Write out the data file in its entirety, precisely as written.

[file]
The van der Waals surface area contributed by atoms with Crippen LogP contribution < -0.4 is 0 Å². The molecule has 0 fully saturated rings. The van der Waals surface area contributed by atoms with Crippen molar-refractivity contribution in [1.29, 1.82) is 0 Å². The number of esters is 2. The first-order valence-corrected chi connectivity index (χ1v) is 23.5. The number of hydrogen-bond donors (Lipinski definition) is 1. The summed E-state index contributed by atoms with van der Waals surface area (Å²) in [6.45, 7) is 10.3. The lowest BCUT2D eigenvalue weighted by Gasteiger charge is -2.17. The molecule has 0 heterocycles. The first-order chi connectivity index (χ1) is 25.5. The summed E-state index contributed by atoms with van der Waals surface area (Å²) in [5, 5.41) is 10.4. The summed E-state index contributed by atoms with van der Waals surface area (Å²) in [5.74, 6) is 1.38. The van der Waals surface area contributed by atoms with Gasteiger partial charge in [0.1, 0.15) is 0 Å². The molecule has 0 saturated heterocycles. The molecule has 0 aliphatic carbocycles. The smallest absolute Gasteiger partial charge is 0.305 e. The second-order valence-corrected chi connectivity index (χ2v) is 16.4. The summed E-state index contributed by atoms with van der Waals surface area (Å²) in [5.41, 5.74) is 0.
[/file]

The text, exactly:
The van der Waals surface area contributed by atoms with Crippen LogP contribution < -0.4 is 0 Å². The molecule has 0 fully saturated rings. The van der Waals surface area contributed by atoms with Crippen molar-refractivity contribution in [1.29, 1.82) is 0 Å². The number of esters is 2. The first-order valence-corrected chi connectivity index (χ1v) is 23.5. The number of hydrogen-bond donors (Lipinski definition) is 1. The summed E-state index contributed by atoms with van der Waals surface area (Å²) in [6.45, 7) is 10.3. The lowest BCUT2D eigenvalue weighted by Gasteiger charge is -2.17. The molecule has 0 heterocycles. The first-order chi connectivity index (χ1) is 25.5. The summed E-state index contributed by atoms with van der Waals surface area (Å²) in [5, 5.41) is 10.4. The summed E-state index contributed by atoms with van der Waals surface area (Å²) in [5.74, 6) is 1.38. The van der Waals surface area contributed by atoms with Gasteiger partial charge in [0.1, 0.15) is 0 Å². The molecule has 0 saturated heterocycles. The molecule has 0 aliphatic carbocycles. The smallest absolute Gasteiger partial charge is 0.305 e. The second-order valence-corrected chi connectivity index (χ2v) is 16.4. The summed E-state index contributed by atoms with van der Waals surface area (Å²) in [5.41, 5.74) is 0.